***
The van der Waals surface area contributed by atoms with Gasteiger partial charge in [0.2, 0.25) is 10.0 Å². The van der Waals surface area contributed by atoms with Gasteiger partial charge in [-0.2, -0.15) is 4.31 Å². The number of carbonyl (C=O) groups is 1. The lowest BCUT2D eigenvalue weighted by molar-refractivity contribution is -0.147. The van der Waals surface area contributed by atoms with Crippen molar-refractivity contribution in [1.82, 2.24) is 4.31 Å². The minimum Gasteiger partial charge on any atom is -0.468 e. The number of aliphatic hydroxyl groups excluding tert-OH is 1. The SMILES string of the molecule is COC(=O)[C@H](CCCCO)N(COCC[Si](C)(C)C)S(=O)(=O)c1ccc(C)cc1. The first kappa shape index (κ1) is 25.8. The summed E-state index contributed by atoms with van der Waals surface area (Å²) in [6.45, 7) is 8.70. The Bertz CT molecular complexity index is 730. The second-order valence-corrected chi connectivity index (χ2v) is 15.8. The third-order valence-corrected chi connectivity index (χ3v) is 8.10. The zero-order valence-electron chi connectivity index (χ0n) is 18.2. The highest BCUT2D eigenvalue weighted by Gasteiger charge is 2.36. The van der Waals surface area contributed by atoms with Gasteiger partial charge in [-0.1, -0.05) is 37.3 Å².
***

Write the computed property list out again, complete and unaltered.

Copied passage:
The van der Waals surface area contributed by atoms with Gasteiger partial charge in [0.2, 0.25) is 10.0 Å². The van der Waals surface area contributed by atoms with Gasteiger partial charge in [-0.2, -0.15) is 4.31 Å². The number of carbonyl (C=O) groups is 1. The lowest BCUT2D eigenvalue weighted by molar-refractivity contribution is -0.147. The van der Waals surface area contributed by atoms with Crippen molar-refractivity contribution in [1.82, 2.24) is 4.31 Å². The minimum Gasteiger partial charge on any atom is -0.468 e. The number of aliphatic hydroxyl groups excluding tert-OH is 1. The SMILES string of the molecule is COC(=O)[C@H](CCCCO)N(COCC[Si](C)(C)C)S(=O)(=O)c1ccc(C)cc1. The first kappa shape index (κ1) is 25.8. The summed E-state index contributed by atoms with van der Waals surface area (Å²) in [6.45, 7) is 8.70. The Bertz CT molecular complexity index is 730. The second-order valence-corrected chi connectivity index (χ2v) is 15.8. The third-order valence-corrected chi connectivity index (χ3v) is 8.10. The zero-order valence-electron chi connectivity index (χ0n) is 18.2. The highest BCUT2D eigenvalue weighted by Gasteiger charge is 2.36. The van der Waals surface area contributed by atoms with Gasteiger partial charge in [-0.1, -0.05) is 37.3 Å².